What are the important health numbers I should keep track of?

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Important health numbers you should keep track of include your cholesterol, blood pressure and blood sugar levels. High blood pressure, diabetes or high cholesterol can increase your risk of developing heart disease and strokes. That’s why it’s important to check your cholesterol, blood pressure and blood sugar levels. Knowing those numbers and getting your scores into healthy ranges can help reduce your risk of heart disease. Here’s a rundown of key numbers and related health conditions.

Blood pressure:
  • Healthy blood pressure: For adults, a normal blood pressure is a reading below 120 mmHg/80 mmHg.
  • Pre-hypertension: The target range for pre-hypertension is an upper number in the range of 129-139, and a lower number in the range of 80 to 89.
  • High blood pressure: is a reading of 140/90 or higher.
Cholesterol levels

People with high total cholesterol have approximately twice the risk for heart disease as people with ideal levels.
  • Total cholesterol: Aim for less than 200 total cholesterol.
  • Triglycerides: less than 130
These numbers should be lower still if you have diabetes or kidney disease.

Blood sugar numbers:
  • Healthy glucose numbers: After an overnight fast should be less than 100.
  • Caution: If your fasting glucose is greater than 100, get an A1C test.
  • Normal: A healthy A1C number is less than 5.7.
  • Prediabetes risk: An A1C reading between 5.7 and 6.4.
  • Diabetes: An A1C number greater than 6.5 indicates diabetes.
Type 2 diabetes, high cholesterol and hypertension can be regulated or cured with exercise, diet and medication. Consult your doctor for an individualized plan. 
Theodore Feldman, MD
Cardiology (Cardiovascular Disease)
Important personal health numbers include your blood pressure, the circumference of your waistline, blood sugar levels and your cholesterol readings. Knowing and tracking those numbers can give you early warnings of any health problems.

You should find out your numbers at age 20, 25 and 30. After age 30, you need to get them checked every year. Knowing your numbers empowers you, keeps you in touch with your doctor, targets any problem areas and keeps you moving in the right direction. Prevention is a top tool in fighting heart disease, the number one killer of Americans. Knowing key numbers from a simple medical exam can save your life.
Dr. Michael Roizen, MD
Internal Medicine
Everyone knows about blood pressure and cholesterol, but there are other numbers to watch. Learn what they are in this video with Michael Roizen, MD, chief wellness officer for the Cleveland Clinic.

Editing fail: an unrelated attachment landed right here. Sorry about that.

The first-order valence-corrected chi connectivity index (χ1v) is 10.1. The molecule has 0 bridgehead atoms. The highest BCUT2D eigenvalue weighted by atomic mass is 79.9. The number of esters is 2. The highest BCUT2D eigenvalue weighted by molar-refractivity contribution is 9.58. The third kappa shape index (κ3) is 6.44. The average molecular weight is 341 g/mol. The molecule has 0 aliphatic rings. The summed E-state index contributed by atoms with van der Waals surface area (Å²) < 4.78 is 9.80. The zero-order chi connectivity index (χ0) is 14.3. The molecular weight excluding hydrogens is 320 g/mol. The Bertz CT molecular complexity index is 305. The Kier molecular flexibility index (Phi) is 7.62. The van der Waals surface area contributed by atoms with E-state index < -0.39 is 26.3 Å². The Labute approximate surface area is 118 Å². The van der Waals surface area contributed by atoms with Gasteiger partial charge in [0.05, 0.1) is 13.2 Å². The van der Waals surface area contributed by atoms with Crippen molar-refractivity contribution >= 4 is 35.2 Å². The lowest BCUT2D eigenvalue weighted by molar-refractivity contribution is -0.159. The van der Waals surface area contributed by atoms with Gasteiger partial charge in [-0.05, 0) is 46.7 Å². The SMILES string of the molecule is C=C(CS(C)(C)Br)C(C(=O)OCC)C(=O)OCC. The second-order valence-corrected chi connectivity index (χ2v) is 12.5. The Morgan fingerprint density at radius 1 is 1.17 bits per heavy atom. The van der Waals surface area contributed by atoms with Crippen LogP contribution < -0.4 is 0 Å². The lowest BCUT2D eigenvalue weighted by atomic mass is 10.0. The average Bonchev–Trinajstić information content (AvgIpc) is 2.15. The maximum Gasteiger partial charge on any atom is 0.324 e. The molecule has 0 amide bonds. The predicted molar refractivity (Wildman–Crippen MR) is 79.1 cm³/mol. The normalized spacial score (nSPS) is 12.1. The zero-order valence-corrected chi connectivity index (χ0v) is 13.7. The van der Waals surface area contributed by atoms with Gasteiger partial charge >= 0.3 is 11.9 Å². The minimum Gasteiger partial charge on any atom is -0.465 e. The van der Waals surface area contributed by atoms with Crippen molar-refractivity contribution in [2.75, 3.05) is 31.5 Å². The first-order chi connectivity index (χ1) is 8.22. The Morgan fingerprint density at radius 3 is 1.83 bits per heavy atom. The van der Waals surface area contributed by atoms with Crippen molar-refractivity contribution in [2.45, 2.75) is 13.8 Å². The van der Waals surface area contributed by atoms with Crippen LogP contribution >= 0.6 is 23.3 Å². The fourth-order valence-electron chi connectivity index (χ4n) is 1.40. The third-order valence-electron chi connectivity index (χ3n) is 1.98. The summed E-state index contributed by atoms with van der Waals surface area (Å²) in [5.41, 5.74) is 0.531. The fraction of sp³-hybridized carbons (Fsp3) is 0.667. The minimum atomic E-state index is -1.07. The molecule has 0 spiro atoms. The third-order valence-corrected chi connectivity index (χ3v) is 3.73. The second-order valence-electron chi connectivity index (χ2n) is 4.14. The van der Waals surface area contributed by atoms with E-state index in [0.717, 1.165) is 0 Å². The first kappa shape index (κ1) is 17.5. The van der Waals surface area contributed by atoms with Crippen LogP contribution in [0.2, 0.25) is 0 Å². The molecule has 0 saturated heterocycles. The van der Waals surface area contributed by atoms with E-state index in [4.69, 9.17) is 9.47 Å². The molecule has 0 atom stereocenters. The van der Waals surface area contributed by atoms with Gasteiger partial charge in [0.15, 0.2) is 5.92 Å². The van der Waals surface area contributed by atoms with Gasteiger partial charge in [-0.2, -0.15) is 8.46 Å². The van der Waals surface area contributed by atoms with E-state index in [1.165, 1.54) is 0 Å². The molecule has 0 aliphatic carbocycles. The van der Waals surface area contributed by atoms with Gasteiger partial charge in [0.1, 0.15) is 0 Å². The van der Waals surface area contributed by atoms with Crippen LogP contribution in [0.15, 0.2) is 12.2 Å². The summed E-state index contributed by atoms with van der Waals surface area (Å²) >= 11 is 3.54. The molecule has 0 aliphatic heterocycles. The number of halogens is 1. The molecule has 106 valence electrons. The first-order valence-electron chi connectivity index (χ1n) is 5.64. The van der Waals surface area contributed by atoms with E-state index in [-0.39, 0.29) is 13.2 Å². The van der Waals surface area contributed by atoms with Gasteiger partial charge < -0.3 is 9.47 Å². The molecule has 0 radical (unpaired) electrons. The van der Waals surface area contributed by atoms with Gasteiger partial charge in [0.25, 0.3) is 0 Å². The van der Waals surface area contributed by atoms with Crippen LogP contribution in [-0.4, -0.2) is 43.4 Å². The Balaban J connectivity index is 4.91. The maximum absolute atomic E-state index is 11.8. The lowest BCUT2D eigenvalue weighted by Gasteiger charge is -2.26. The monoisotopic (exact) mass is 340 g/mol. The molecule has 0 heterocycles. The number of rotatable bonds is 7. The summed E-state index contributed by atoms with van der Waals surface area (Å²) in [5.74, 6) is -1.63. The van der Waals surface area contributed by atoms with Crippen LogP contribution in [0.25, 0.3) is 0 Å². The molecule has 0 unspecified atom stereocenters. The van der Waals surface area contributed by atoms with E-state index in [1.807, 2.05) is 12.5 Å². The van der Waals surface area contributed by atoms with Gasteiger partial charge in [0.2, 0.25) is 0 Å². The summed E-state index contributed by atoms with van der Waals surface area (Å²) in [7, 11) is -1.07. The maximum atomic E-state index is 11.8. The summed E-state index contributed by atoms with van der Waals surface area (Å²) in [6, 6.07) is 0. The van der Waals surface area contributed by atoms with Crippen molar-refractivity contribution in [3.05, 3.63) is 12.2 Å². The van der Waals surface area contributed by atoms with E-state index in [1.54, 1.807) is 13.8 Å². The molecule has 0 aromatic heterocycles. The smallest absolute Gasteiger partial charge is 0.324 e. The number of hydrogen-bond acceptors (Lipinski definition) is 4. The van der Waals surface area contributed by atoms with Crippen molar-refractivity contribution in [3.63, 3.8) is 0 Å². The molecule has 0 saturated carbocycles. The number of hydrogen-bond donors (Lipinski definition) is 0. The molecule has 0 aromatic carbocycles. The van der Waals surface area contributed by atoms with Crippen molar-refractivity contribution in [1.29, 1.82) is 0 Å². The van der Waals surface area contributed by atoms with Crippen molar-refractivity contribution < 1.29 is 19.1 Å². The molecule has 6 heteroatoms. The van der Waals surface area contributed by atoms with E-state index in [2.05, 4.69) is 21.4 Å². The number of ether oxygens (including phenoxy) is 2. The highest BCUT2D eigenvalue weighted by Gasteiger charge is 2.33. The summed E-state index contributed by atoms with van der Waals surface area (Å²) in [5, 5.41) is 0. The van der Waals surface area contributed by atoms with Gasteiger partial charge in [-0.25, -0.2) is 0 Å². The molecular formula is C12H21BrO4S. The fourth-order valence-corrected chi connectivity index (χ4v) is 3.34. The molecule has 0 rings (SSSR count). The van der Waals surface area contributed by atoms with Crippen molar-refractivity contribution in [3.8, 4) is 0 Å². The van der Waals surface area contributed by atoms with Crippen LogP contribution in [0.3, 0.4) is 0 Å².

RealAge
Administration

The most important numbers to watch are the big three -- cholesterol, blood pressure and blood sugar -- plus two more: homocysteine and C-reactive protein. Consider these numbers a stock ticker for a heart-healthy ticker. They tell you how you're doing and when you need to do more. When you have them measured, make sure your doctor also tells you your goal levels and what you can do to get there. Getting more active, losing weight, and making smart food choices can help get your numbers in a healthy range.

Get your blood pressure checked. The number 120 over 80 is the goal for maintaining a healthy blood pressure. High blood pressure or hypertension carries many health risks, and left untreated or addressed, can lead to long term health problems such as heart disease, stroke, eye, and kidney disease.  

For most people there are no symptoms for high blood pressure/hypertension.  

Although a healthy diet and exercise has been proven to lower and help maintain a healthy blood pressure, hypertension may be a part of your family history and you may need a physician/medication help to control your blood pressure.

Dr. Mehmet Oz, MD
Cardiology (Cardiovascular Disease)

Here are some of the important health numbers you should keep track of. First, grab a measuring tape and start with your waist size. Measure at your belly button. Ideally, your waist size should be less than half your height. For most men, that means less than 40 inches, and for most women, less than 37 inches.

Once you have a handle on your love handles, check your blood pressure. Of all the numbers you need to know, this one is the most important. If the systolic or first number is 140 or above or if your diastolic or second number is 90 or more, alert your doctor. The ideal blood pressure is approximately 115 over 75.

Another number to take note of is your resting heart rate. Take your pulse when you get out of bed in the morning and strive to get it as close to 60 as possible.


This content originally appeared on doctoroz.com

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Important: This content reflects information from various individuals and organizations and may offer alternative or opposing points of view. It should not be used for medical advice, diagnosis or treatment. As always, you should consult with your healthcare provider about your specific health needs.